"Thunder Perfect Mind" is a gnostic poem of rare beauty. We only know it because it remained hidden until it was discovered in Egypt in 1945, escaping the repression of the early church in the second century of our age. The ideas of Gnosticism were considered dangerous because they defied the instuticionalised rules of the church proposing a more personal relation to God. What does this have to do with this magnificent album of Current 93? In this record David Tibet follows a somehow similar operation inherent to Gnosticism entering a more personal path culminating a extraordinary discography influenced by a fascination with religion around the texts of Christianism, Budhism, Paganism, etc (Imperium, Swastikas for Noddy, Earth Covers Earth, etc). This fascination is to continue for the brilliant albuns to follow, but with an increasing personal touch (Of Ruine or Some Blazing Starre, All the Pretty Little Horses, Soft Black Stars, Sleep as His House). "Thunder Perfect Mind" is the key album of this transition, where both paths, the historic and the personal, start to collide and mix. There is nothing like it. The strangeness of the musical atmosphere throw us in the sphere of transcendence through imanence, where the terrestrial dialectic opositions disseminates in an all inclusive world. This album doesn't simply illustrate the Sacred Word. And it doesn't only gives you an individual expression, a personal interpretation. We, along with Mr Tibet and friends, confront ourselves with the incommensurability of Being. That is why this music is so powerful and cannot be easily described. It just opens the world through truly creative work. This is the poetic dimension of music, that cannot be understood as ligth entertainment for a capitalist society. There is melancholy ("sadness song"), schizophrenie ("Hitler as Kalky", "All the stars are dead now"), dreadness ("Thunder Perfect Mind"), pure beauty ("Mary waits in silence"), and so on. If you are interested in something that unveils our profound human nature this is one place to start musically digging...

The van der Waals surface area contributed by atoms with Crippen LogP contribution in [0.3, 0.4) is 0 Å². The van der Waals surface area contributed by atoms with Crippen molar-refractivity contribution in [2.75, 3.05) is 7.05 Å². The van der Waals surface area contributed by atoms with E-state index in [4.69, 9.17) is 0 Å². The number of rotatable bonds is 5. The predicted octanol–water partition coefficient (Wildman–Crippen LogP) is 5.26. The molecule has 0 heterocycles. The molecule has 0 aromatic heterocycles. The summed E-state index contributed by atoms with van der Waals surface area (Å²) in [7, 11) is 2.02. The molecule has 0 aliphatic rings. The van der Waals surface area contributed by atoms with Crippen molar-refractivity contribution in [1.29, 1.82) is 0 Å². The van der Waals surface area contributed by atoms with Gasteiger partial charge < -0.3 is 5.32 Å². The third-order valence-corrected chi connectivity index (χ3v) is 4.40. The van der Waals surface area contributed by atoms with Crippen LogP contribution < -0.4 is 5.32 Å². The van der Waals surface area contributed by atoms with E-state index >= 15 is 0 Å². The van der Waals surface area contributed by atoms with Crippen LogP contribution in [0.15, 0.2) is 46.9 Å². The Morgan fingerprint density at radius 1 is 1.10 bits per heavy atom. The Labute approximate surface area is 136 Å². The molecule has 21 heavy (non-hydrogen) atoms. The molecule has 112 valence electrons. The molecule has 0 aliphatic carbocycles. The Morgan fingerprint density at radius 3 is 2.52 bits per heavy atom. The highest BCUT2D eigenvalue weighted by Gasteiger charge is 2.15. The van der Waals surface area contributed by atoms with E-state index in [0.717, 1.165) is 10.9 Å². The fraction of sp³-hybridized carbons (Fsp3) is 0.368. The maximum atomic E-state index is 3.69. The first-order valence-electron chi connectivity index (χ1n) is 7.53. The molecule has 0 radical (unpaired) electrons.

8 of 9 people found the following review helpful